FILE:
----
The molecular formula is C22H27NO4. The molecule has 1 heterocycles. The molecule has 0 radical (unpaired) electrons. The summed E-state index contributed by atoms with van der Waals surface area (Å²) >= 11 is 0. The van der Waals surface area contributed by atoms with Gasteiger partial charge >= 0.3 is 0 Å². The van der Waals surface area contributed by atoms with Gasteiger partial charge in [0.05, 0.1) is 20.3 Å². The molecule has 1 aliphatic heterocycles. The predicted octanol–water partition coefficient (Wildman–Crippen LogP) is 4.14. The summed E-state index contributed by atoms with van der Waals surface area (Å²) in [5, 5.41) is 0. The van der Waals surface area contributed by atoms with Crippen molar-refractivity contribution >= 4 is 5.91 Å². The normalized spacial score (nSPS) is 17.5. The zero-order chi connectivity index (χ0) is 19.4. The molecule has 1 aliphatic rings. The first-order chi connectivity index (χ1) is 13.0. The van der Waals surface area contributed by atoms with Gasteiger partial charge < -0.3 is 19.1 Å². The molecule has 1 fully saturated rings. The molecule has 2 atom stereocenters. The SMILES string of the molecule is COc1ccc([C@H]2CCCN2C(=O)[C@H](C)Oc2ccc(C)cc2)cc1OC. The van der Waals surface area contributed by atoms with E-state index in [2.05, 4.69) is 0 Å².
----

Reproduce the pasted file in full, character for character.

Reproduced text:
The molecular formula is C22H27NO4. The molecule has 1 heterocycles. The molecule has 0 radical (unpaired) electrons. The summed E-state index contributed by atoms with van der Waals surface area (Å²) >= 11 is 0. The van der Waals surface area contributed by atoms with Gasteiger partial charge >= 0.3 is 0 Å². The van der Waals surface area contributed by atoms with Gasteiger partial charge in [0.05, 0.1) is 20.3 Å². The molecule has 1 aliphatic heterocycles. The predicted octanol–water partition coefficient (Wildman–Crippen LogP) is 4.14. The summed E-state index contributed by atoms with van der Waals surface area (Å²) in [5, 5.41) is 0. The van der Waals surface area contributed by atoms with Crippen molar-refractivity contribution >= 4 is 5.91 Å². The normalized spacial score (nSPS) is 17.5. The zero-order chi connectivity index (χ0) is 19.4. The molecule has 1 aliphatic rings. The first-order chi connectivity index (χ1) is 13.0. The van der Waals surface area contributed by atoms with Gasteiger partial charge < -0.3 is 19.1 Å². The molecule has 1 fully saturated rings. The molecule has 2 atom stereocenters. The SMILES string of the molecule is COc1ccc([C@H]2CCCN2C(=O)[C@H](C)Oc2ccc(C)cc2)cc1OC. The van der Waals surface area contributed by atoms with E-state index in [2.05, 4.69) is 0 Å².